Is blinking the new talking?

blinkBox: Blink and you'll miss itThis week I’ve been beta testing a new Web app called blinkBox that is designed to help you communicate with people using movie clips. I can’t remember exactly what possessed me to sign up to the service but I guess I was just intrigued as to how this would work. The simple answer is – it doesn’t.

The process is a simple one – choose a video clip, edit the length of it, write a funny message then send it to your friends. This revolutionary new communication technique is called ‘blinking’. According to the developers, Michael and Adrian, the site is designed for film and TV fanatics to celebrate their love of the screen with each other.

The most powerful tool we have to communicate who we are and what we do, is the emotional connection that everyone has to the properties we represent. The relationships we have with our favourite films, scenes, characters and songs form a profound emotional language that’s understood by almost everyone on the planet – friends, family and complete strangers.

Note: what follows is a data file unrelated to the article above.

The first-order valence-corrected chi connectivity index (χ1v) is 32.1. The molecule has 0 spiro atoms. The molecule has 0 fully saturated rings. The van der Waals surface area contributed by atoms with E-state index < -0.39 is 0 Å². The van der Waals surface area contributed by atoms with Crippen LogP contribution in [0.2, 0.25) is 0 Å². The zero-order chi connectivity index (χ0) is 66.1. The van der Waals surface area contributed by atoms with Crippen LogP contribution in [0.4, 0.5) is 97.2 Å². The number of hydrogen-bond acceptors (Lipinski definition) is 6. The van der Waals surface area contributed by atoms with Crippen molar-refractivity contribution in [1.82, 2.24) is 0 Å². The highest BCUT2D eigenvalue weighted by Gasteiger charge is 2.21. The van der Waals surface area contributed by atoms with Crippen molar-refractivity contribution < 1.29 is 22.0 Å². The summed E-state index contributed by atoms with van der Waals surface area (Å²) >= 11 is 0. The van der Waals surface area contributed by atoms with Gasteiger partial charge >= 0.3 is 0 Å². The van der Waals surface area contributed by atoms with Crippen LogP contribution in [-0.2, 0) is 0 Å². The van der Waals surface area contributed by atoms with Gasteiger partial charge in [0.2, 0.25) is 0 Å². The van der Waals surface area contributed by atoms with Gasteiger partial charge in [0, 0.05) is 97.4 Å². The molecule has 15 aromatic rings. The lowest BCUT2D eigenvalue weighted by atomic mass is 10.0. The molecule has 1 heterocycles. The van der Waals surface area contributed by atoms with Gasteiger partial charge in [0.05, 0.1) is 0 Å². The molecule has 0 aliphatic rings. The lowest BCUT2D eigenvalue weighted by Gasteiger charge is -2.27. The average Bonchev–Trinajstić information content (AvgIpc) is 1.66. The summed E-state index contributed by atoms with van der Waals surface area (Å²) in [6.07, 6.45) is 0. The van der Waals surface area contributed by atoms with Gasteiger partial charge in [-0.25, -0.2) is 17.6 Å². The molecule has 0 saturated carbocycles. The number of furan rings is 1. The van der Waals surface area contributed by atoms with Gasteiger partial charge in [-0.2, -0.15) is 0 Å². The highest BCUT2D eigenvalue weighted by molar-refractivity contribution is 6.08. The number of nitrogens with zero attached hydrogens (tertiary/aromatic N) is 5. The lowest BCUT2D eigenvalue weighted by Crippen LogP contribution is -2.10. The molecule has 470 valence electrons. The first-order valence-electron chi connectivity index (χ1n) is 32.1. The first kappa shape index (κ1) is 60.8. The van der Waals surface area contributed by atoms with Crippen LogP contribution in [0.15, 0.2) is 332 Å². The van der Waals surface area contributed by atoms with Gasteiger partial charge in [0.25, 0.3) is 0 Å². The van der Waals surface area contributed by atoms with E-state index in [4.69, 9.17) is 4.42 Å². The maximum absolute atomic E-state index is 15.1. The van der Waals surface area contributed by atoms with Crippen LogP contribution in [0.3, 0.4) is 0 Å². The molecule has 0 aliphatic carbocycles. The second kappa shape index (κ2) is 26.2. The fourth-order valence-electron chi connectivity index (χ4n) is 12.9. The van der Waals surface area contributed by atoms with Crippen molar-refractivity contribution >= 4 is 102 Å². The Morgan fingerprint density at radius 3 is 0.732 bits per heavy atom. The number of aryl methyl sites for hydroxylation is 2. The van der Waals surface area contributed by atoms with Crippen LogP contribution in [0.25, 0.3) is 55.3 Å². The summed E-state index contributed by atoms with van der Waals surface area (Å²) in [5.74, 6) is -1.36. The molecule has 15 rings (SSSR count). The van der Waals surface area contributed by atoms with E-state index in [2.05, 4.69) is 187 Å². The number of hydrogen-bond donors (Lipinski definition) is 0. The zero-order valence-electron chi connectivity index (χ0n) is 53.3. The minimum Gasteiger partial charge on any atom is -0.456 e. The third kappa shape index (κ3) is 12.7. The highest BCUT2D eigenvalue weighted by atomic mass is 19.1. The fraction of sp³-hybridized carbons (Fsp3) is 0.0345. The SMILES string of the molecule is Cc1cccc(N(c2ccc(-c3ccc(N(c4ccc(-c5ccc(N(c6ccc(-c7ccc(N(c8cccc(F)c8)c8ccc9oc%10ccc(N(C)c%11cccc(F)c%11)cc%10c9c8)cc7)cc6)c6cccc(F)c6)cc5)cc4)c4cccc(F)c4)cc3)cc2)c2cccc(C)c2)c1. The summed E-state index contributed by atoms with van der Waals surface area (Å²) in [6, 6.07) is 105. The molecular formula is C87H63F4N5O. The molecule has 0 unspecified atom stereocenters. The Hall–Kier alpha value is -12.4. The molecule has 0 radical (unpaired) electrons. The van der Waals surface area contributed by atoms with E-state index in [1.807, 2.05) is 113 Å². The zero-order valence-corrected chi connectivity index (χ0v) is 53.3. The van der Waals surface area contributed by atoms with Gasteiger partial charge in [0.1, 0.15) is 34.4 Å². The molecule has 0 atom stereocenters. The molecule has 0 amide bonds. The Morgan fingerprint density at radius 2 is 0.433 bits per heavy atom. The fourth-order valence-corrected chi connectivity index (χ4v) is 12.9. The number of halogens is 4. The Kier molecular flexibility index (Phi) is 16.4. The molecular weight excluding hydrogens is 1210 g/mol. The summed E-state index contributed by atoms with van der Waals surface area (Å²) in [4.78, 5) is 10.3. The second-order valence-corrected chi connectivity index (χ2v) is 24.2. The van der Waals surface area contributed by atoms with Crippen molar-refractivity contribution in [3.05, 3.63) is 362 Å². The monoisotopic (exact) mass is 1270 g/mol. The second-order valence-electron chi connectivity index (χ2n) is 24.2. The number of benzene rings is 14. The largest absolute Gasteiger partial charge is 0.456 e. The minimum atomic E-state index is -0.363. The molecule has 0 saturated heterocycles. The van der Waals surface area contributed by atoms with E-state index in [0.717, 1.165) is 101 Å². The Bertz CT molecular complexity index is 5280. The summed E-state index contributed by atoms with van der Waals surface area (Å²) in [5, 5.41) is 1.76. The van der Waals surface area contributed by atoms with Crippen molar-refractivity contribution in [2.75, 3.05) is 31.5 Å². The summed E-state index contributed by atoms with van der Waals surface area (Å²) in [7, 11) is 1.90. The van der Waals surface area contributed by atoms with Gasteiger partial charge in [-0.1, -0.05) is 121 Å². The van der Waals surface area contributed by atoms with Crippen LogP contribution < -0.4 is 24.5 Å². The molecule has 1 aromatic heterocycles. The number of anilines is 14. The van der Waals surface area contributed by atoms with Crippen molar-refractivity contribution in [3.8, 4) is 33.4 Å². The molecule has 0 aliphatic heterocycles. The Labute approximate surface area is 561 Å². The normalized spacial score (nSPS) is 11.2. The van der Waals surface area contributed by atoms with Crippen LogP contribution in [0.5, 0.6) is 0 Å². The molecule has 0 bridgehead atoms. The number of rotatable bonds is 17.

OK, great. But my favourite film is Back To The Future, and there are no clips of this on the site. My favourite character is Teenwolf. No clips. My favourite scene is the one with the strawberries from Nine and a Half Weeks. Need I go on? Instead, the best ‘blink’ I could muster was a clip of Ian Botham fly fishing with an old man who looks like a hamster.

I’m all in favour of the social networking revolution but to me blinkBox clearly illustrates that we’re in danger of seeing a return to the bad old days of the dotcom boom when investors were backing any old hare-brained scheme only for it to fall flat on its face. What we need are web apps that make our lives easier or provide an online solution to an offline problem, not a made-up new way of communicating that just confuses people. Or am I stating the blinking obvious?

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